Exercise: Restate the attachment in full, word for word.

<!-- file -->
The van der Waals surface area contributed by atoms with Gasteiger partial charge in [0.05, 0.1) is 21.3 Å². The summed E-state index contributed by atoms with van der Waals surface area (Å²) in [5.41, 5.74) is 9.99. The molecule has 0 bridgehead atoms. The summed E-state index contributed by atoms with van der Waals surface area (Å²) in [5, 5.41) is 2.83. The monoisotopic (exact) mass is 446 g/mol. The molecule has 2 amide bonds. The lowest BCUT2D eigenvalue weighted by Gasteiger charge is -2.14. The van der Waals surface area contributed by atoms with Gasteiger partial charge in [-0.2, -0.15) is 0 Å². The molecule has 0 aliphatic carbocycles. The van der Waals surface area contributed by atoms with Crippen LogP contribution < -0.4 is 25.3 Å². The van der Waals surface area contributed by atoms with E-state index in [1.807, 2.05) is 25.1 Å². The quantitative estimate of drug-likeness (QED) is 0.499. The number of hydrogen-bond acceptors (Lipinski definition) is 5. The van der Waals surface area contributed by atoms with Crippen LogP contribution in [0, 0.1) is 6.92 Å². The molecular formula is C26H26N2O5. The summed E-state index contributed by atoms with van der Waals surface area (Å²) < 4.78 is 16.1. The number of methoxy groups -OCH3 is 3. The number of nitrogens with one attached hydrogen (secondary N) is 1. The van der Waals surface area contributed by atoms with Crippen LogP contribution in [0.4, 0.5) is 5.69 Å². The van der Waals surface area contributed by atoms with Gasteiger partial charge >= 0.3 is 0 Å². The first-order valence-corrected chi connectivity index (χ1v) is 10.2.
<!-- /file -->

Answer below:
The van der Waals surface area contributed by atoms with Gasteiger partial charge in [0.05, 0.1) is 21.3 Å². The summed E-state index contributed by atoms with van der Waals surface area (Å²) in [5.41, 5.74) is 9.99. The molecule has 0 bridgehead atoms. The summed E-state index contributed by atoms with van der Waals surface area (Å²) in [5, 5.41) is 2.83. The monoisotopic (exact) mass is 446 g/mol. The molecule has 2 amide bonds. The lowest BCUT2D eigenvalue weighted by Gasteiger charge is -2.14. The van der Waals surface area contributed by atoms with Gasteiger partial charge in [-0.2, -0.15) is 0 Å². The molecule has 0 aliphatic carbocycles. The van der Waals surface area contributed by atoms with Crippen LogP contribution < -0.4 is 25.3 Å². The van der Waals surface area contributed by atoms with E-state index in [1.807, 2.05) is 25.1 Å². The quantitative estimate of drug-likeness (QED) is 0.499. The number of hydrogen-bond acceptors (Lipinski definition) is 5. The van der Waals surface area contributed by atoms with Crippen LogP contribution in [0, 0.1) is 6.92 Å². The molecular formula is C26H26N2O5. The summed E-state index contributed by atoms with van der Waals surface area (Å²) < 4.78 is 16.1. The number of methoxy groups -OCH3 is 3. The number of nitrogens with one attached hydrogen (secondary N) is 1. The van der Waals surface area contributed by atoms with Crippen LogP contribution in [0.4, 0.5) is 5.69 Å². The van der Waals surface area contributed by atoms with Gasteiger partial charge >= 0.3 is 0 Å². The first-order valence-corrected chi connectivity index (χ1v) is 10.2.